As Secretary DeVos Invites States to Test Boundaries of Education Law, Murray, Scott Urge Her to Follow the Law
Yesterday Secretary DeVos urged states to test the boundaries of the Every Student Succeeds Act
Murray, Scott urge DeVos to implement ESSA as Congress intended, to only approve plans that comply with all federal guardrails
(Washington, D.C.) – Senator Patty Murray (D-WA), ranking member of the Senate Health, Education, Labor, and Pensions (HELP) Committee, and Representative Bobby Scott (D-VA), ranking member of the House Committee on Education and the Workforce sent a letter to Secretary of Education Betsy DeVos urging her to implement the Every Student Succeeds Act (ESSA) as Congress intended, and only approve state plans that meet all of the law’s provisions. In an interview yesterday, Secretary DeVos urged states to “really push and go up to the line, test how far it takes to go over it” in regards to their state plan submissions.
“We are concerned that inconsistent feedback and a lack of enforcement of the law’s equity-focused provisions will hinder states’ ability to identify and address persistent achievement gaps, harming our nation’s most vulnerable students,” wrote the Members of Congress.
Sixteen states and the District of Columbia submitted ESSA plans to the Department in April and May. While the Department provided feedback to states missing certain provisions of the law in their plans, the Department then approved state plans that do not comply with all of the law’s federally-required guardrails. As the rest of states submit their plans for today’s deadline, Senator Murray and Representative Scott reminded Secretary DeVos she must follow the law to ensure no students fall through the cracks.
Full letter below and a PDF can be found HERE.
September 18, 2017
The Honorable Betsy DeVos
U.S. Department of Education
400 Maryland Avenue SW
Washington, DC 20202
Dear Secretary DeVos:
The bipartisan Every Student Succeeds Act (ESSA) empowered states with the flexibility to design statewide accountability systems to improve public education, so long as those systems comply with the law’s equity requirements. It is the responsibility of the Department of Education (“Department”) to ensure compliance with these equity provisions designed to provide all children a high-quality, public education.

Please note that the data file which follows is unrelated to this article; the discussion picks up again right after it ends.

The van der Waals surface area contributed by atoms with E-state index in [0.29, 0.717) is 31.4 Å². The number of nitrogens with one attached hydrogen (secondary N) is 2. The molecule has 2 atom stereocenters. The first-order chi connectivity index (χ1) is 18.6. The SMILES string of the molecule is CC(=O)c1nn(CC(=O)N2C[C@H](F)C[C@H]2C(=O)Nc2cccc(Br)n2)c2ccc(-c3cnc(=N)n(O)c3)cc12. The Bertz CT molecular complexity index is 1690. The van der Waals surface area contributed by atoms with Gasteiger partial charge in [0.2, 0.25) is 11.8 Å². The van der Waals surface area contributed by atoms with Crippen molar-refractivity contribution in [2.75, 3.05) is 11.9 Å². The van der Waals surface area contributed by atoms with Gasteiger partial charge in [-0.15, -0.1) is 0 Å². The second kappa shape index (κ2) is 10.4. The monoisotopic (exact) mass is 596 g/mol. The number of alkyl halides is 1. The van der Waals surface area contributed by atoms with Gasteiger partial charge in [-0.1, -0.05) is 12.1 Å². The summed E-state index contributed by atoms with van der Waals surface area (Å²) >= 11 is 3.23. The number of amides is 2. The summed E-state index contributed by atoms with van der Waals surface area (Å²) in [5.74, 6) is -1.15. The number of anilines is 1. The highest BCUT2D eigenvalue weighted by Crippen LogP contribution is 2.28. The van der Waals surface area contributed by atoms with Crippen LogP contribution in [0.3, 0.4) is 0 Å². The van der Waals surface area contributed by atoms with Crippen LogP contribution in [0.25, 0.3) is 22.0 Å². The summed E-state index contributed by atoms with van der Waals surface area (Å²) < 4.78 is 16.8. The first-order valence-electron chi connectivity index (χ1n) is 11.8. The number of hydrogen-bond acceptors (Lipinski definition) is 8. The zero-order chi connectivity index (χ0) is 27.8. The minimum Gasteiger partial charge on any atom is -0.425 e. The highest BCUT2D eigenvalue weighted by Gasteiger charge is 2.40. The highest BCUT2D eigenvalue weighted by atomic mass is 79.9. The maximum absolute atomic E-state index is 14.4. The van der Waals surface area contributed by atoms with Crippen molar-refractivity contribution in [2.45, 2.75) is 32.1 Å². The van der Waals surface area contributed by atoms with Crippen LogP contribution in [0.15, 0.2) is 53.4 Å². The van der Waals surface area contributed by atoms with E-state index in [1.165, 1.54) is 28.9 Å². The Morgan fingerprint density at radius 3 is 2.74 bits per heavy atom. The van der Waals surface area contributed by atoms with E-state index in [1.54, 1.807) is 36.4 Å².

Sixteen states and the District of Columbia submitted ESSA plans to the Department in April and May 2017. The Department provided each state with feedback outlining areas of non-compliance prior to plan approval. As of today, fourteen state plans have been approved. While the Department’s feedback correctly noted many statutory violations that resulted in some necessary revisions to state plans, we believe the Department missed other statutory violations in its feedback and, thus, states did not address these violations in their revised plans. We are concerned that inconsistent feedback and a lack of enforcement of the law’s equity-focused provisions will hinder states’ ability to identify and address persistent achievement gaps, harming our nation’s most vulnerable students.
As the Department turns to the second plan submission window, we remind you that it is your statutory obligation to only approve plans that meet all the law’s requirements. While the below list of such requirements is not exhaustive, it includes critical equity requirements that must be upheld to ensure faithful implementation of the law.
Select Every Student Succeeds Act Statutory Requirements:
- Annual reading and math assessments: States must annually assess all students in grades 3-8 and once in high school on reading and math on statewide assessments.
- Sec. 1111(b)(2)(B)(v)(I)
- Science assessments: States must test students once in grades 3-5, grades 6-9, and grades 10-12 in science on statewide assessments.
- Sec. 1111(b)(2)(B)(v)(II)
- Every student must count: States must test at least 95% of all students and 95% of students in each subgroup each year to ensure every student is included in the accountability system, and must factor whether schools meet this requirement into their accountability systems.
- Sec. 1111(c)(4)(E)
- Disaggregate by subgroups: States must disaggregate information by each subgroup of students, including each major racial and ethnic subgroup, students who are economically disadvantaged, children with disabilities, English proficiency status, gender, and migrant status. States cannot combine these subgroups together for reporting or for use in the statewide accountability system.
- Sec. 1111(b)(2)(B)(xi), Sec. 1111(c)(2)
- Minimum number of students: States must set a statistically sound n-size, or minimum number of students in a subgroup, so that students can be included in the accountability system without identifying personal information.
- Sec. 1111(c)(3)
- Long-term and interim goals: States must set ambitious goals for all students and for each subgroup of students based on the academic indicators, including academic assessment proficiency, the other academic indicator for elementary or middle schools, English learner progress, and high school graduation rates. States must also include measures of interim progress to assess whether or not students are on track to meet the state’s goals.